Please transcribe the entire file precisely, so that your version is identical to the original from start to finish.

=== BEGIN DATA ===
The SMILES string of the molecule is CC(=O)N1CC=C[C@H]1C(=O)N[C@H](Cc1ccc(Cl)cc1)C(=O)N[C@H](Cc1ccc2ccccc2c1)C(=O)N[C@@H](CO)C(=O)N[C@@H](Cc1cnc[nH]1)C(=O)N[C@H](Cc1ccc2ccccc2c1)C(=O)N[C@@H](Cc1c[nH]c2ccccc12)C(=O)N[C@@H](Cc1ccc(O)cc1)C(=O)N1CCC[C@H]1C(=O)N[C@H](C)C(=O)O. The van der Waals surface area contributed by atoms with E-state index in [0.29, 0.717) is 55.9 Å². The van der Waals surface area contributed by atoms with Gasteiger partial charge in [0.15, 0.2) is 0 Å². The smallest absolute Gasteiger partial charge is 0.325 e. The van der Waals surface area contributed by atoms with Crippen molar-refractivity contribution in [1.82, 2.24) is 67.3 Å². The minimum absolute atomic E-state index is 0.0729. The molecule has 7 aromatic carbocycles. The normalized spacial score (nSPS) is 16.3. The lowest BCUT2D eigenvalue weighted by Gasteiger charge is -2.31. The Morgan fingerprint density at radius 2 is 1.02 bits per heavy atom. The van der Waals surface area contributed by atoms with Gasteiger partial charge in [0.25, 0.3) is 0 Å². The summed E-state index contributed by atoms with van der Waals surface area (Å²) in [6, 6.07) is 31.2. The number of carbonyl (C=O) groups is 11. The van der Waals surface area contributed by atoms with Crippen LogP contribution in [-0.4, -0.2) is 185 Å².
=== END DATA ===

The SMILES string of the molecule is CC(=O)N1CC=C[C@H]1C(=O)N[C@H](Cc1ccc(Cl)cc1)C(=O)N[C@H](Cc1ccc2ccccc2c1)C(=O)N[C@@H](CO)C(=O)N[C@@H](Cc1cnc[nH]1)C(=O)N[C@H](Cc1ccc2ccccc2c1)C(=O)N[C@@H](Cc1c[nH]c2ccccc12)C(=O)N[C@@H](Cc1ccc(O)cc1)C(=O)N1CCC[C@H]1C(=O)N[C@H](C)C(=O)O. The van der Waals surface area contributed by atoms with E-state index in [0.29, 0.717) is 55.9 Å². The van der Waals surface area contributed by atoms with Gasteiger partial charge in [0.15, 0.2) is 0 Å². The smallest absolute Gasteiger partial charge is 0.325 e. The van der Waals surface area contributed by atoms with Crippen molar-refractivity contribution in [1.82, 2.24) is 67.3 Å². The minimum absolute atomic E-state index is 0.0729. The molecule has 7 aromatic carbocycles. The normalized spacial score (nSPS) is 16.3. The lowest BCUT2D eigenvalue weighted by Gasteiger charge is -2.31. The Morgan fingerprint density at radius 2 is 1.02 bits per heavy atom. The van der Waals surface area contributed by atoms with Gasteiger partial charge in [0.25, 0.3) is 0 Å². The summed E-state index contributed by atoms with van der Waals surface area (Å²) in [6, 6.07) is 31.2. The number of carbonyl (C=O) groups is 11. The van der Waals surface area contributed by atoms with Crippen LogP contribution in [-0.4, -0.2) is 185 Å².